Tech: “Google stacks its legal team with former DOJ employees as it faces antitrust cases” [CNBC]. “Google’s parent company, Alphabet, has stacked its legal team with former Department of Justice employees as it fights two separate antitrust lawsuits from the agency, public profiles show. Former DOJ employees make up both its in-house team and members of outside counsel firms it employs. The company has hired three former DOJ officials into regulatory roles since May 2022, and one before that in 2021, according to public information including social media profiles. Google also uses four different outside counsel firms loaded with nearly 20 former DOJ officials, many of whom worked in the antitrust division at various times. Such hiring for its internal regulatory team is a reflection of the intense scrutiny Google is facing from governments around the world. It can be a signal that a company anticipates dealing with regulatory challenges in years to come, even if it doesn’t know exactly what form it’ll take yet, according to two former government officials. ‘When companies find themselves under intense scrutiny from regulatory authorities, antitrust law or otherwise, they make moves like this,’ said Bill Kovacic, a former Federal Trade Commission chair who now teaches antitrust law at George Washington University.”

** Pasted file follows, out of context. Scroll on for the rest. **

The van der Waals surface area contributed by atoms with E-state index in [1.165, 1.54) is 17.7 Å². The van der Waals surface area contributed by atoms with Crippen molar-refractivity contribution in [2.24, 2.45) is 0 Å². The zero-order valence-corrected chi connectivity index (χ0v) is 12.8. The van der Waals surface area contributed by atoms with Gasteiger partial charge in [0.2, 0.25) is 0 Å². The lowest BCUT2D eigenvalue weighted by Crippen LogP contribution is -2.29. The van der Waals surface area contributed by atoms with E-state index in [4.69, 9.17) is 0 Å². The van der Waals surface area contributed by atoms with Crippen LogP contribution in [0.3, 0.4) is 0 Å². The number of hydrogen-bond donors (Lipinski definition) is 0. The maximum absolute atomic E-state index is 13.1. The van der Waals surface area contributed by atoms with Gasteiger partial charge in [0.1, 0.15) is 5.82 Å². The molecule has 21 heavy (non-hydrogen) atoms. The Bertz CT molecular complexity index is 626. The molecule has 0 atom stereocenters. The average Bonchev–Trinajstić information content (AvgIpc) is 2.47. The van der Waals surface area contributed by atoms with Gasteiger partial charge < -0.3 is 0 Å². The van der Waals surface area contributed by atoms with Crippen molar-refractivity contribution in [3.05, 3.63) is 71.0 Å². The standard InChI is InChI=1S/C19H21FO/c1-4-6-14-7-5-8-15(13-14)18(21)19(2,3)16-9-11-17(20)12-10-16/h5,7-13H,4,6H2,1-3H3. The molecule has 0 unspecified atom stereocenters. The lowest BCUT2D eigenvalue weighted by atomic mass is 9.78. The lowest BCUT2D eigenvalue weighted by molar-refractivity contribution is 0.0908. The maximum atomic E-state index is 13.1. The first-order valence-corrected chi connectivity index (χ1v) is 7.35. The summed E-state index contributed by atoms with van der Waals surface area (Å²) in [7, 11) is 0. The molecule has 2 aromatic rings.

Tech: “Culture War Bullshit Stole Your Broadband” [Cory Doctorow]. “Apologists for America’s internet-of-garbage will tell you that all of this can’t be avoided. America is too big, its rural communities are too spread out, its infrastructure is too old. Bullshit. Hundreds of American small towns have built their own fiber networks, mostly in deep red counties in deep red states. Far from living in Stalinist broadband hellscapes, these rural Americans whose broadband comes from their local government are the only people in America who are happy with their broadband. There is no place too rural for public broadband: the poorest county in Appalachia pulled fiber to every home, including the ones beyond narrow mountain passes (they used a mule called Ol Bub to make those runs!), and experienced an economic miracle. As good as American cities and towns are at providing fiber, the private sector is very bad at it…. As bad as the private sector is at providing broadband, it is absolutely brilliant at corrupting the political process. Cities that so much as ponder providing decent broadband are beset by ‘grassroots; activists who are spittin’ mad at the idea of having reliable, low-cost internet. More often than not, these are really astroturf groups, fake activists in the employ of big cable and telephone companies. The whole bestiary of shadowy conservative billionaires get in on this — even the Kochs. Increasingly, though, conservative turkeys are being convinced to vote for Christmas, demanding their inalienable right to be fleeced by monopolists. How do you convince conservatives to vote against decent internet at a decent price? The same way you convince conservatives to do anything: You tell them it’s woke.” • Sigh.